An oil refinery fire and explosion Tuesday near Toledo that left two dead and forced the BP facility to shut down is raising additional concerns about how it will affect Midwest gasoline supplies and prices at the pump, which throughout most of the summer had been in decline.
In one day, AAA spokeswoman Adrienne Woodland told the Free Press, the average gas price for regular unleaded in Michigan jumped 5 cents a gallon to $3.85, a result of the shutdown, according to the motor club's national analysts. AAA tracks prices nationwide.
It's unclear, she added, how long higher prices will continue.
But AAA's analysts predicted the Ohio refinery shutdown could continue for up to two weeks.
One of about 130 in the United States, the Husky Toledo Refinery is unlikely to have a major effect on the nation’s average gas price, which, according to gasoline price tracker GasBuddy, fell to $3.64 on Monday in the 14th consecutive week of declines and longest downward streak since 2015.
video from the BP Refinery of the fire/explosion pic.twitter.com/PCyiQoUk5t
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Last month, the weeklong shutdown of BP’s Whiting Refinery in Indiana after an electrical fire prompted federal officials to issue an emergency fuel waiver to help alleviate fuel shortages in Michigan and three nearby states: Illinois, Indiana, and Wisconsin. The waiver suspends federal regulations and federally enforceable State Implementation Plan requirements for fuel volatility.
The Indiana refinery processes about 435,000 barrels a day and was blamed for causing some recent gas price variations throughout Michigan, but it restarted at the end of August.
According to BP's website, the Husky Toledo Refinery in Oregon, Ohio — which the oil company agreed last month to sell a half-interest in — can process up to 160,000 barrels of crude oil per day "providing the Midwest with gasoline, diesel, jet fuel, propane, asphalt and other products."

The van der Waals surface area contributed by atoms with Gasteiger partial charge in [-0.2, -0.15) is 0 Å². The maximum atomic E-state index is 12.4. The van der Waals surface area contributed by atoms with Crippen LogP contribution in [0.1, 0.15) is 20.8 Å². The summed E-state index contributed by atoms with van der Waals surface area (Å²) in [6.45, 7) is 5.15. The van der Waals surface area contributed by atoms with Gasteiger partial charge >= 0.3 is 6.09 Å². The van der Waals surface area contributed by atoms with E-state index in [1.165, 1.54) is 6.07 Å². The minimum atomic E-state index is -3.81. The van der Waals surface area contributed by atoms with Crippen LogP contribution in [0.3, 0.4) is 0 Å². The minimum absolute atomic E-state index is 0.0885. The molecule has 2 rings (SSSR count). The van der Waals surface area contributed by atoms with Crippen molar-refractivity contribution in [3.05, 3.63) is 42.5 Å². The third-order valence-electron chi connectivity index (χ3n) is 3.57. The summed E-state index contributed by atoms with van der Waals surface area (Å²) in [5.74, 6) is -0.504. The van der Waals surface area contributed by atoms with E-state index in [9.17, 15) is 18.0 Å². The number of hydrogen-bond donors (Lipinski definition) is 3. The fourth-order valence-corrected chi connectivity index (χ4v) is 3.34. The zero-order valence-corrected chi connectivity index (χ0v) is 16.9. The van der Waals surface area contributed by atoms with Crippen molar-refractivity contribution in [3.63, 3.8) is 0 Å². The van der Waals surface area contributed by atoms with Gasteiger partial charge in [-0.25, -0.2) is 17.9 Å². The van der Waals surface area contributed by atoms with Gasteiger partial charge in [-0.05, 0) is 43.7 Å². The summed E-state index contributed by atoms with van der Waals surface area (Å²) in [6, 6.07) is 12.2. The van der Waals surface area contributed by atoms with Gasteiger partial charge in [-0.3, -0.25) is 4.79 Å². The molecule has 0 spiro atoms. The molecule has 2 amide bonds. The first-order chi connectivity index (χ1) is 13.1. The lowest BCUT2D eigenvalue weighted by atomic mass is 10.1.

Witnesses in news reports described an explosion and posted videos of thick back plumes of smoke rising in the air. The fire started Tuesday night, BP spokesperson Megan Baldino said in a statement. The company did not say how the fire started or the extent of the damage.
According to Baldino, two people were hurt, all other staff were accounted for and the plant was safely shut down.
BP announced it would divest its 50% state in the Husky Toledo Refinery for $300 million to its joint venture partner Cenovus Energy.
But even before the fire, Patrick De Haan, head of petroleum analysis at GasBuddy, warned Monday that "this week could change the downward trend, particularly in Great Lakes states as the transition to winter gasoline begins." The formulations for winter gas are different than the summer to account for the lower temperatures.
De Haan, who was out of the office Wednesday, said earlier that the trend of falling prices may be coming to an end.
The Associated Press contributed. Contact Frank Witsil: 313-222-5022 or firstname.lastname@example.org.
This article originally appeared on Detroit Free Press: BP oil refinery fire in Toledo: Michigan gas prices surge 5 cents